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I know three ways to do function plots based on the TikZ/pgf package:

Which of those options is the most powerful? Why? Can you give typical cases where one package is better/easier to use than the other?

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2 Answers

Well, I can't speak to the features of tkz-fct, but pgfplots is in every way superior to plain tikz. I am quite new at it, but here are the things I've already enjoyed:

  • It draws the axes automatically. You probably understand how wonderful that is: I don't have to worry about the range (which can change as I develop the picture); I don't have to worry about where to put the arrows; I don't have to worry about how much the axes will "overhang" into the quadrants I'm not using (e.g. if I draw a first-quadrant picture, how the tails of the axes will look as they cross the origin).

  • It has logical, "graph" coordinates that are independent of picture coordinates or page dimensions; these coordinates scale automatically to fit the picture and you can specify their extent, too! No more guessing how high to draw an asymptote!

  • The syntax for writing a function in algebraic notation is a little nicer: you can write x instead of \x.

  • You can filter coordinates: no more guessing how close to the asymptote to make the domain in order to get the picture to look decent! Also, no more splitting the domain around singularities.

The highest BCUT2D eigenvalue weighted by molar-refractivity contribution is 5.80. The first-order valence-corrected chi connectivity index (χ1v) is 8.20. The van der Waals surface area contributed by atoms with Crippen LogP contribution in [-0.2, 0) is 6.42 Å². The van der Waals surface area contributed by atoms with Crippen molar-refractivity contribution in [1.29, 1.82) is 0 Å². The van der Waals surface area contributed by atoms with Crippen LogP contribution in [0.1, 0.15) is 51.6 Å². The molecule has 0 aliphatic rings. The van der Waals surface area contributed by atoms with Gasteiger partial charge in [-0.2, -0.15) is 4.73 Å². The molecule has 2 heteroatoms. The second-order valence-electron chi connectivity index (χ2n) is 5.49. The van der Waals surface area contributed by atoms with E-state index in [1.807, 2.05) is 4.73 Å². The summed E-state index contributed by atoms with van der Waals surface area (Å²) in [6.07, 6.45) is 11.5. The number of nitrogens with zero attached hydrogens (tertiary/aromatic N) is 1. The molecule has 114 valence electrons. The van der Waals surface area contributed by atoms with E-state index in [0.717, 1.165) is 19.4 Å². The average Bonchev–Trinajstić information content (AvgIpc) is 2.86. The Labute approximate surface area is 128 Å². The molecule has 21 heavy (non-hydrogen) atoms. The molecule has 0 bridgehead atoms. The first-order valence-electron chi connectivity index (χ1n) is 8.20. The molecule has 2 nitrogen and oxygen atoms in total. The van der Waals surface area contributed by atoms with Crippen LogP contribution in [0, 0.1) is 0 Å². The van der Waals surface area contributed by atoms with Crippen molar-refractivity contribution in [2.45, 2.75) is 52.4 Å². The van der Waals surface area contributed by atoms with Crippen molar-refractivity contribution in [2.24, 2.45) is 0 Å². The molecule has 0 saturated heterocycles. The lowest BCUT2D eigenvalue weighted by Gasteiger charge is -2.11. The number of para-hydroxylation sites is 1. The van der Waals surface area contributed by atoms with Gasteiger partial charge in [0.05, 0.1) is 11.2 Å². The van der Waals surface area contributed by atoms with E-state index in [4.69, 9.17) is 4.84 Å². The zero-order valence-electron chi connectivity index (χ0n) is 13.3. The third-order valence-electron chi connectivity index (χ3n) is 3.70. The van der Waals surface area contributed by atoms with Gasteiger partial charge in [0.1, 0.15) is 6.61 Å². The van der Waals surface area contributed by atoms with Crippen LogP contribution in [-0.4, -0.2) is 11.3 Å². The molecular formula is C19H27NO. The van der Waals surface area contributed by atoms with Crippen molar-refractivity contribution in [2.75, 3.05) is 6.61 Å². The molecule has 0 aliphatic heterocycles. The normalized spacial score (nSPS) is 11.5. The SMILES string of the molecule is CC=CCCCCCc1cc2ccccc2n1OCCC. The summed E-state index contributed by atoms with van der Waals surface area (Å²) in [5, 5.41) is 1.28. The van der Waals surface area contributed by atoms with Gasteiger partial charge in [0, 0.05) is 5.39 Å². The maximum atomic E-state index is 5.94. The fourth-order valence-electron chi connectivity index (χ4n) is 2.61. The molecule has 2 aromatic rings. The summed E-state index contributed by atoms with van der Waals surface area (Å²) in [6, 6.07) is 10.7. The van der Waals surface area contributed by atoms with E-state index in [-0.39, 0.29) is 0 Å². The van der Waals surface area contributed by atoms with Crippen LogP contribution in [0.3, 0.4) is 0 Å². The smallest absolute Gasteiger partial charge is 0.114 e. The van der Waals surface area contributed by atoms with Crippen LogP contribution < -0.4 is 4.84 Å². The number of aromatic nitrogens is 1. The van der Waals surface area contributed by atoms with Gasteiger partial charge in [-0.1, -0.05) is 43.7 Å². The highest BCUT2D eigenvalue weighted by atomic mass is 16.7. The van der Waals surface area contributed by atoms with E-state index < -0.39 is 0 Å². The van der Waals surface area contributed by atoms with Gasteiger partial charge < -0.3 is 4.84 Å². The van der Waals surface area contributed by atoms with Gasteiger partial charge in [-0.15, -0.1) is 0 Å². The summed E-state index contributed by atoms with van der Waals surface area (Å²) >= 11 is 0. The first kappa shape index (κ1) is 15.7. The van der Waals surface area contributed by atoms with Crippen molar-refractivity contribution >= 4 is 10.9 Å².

This alone makes it my package of choice as a casual user: if I want to draw a random picture, it's as simple as

\begin{tikzpicture}
 \begin{axis}
  \addplot f(x);
 \end{axis}
\end{tikzpicture}

A ten-second job compared to the previous ten-minute job adjusting all these things myself.

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I do not know what would constitute a power of a package, and what would make one more powerful then other, but it is my impression that tkz-fct package is aimed mainly to creating plots of the kind that you would find in a calculus textbook, while pgfplots excels at creating more of a "scientific" or "applied" plots, something you would use in an article about physics or biology.

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Yes but pgfplots has a lot of possibilities that you can't find in tkz-fct. My package is only for calculus textbook. –  Alain Matthes Jan 2 '12 at 19:44
    
Funny coincidence: I have just submitted my article to IEEE-TRO crawling with pgfplots stuff :) –  percusse Jan 2 '12 at 19:58
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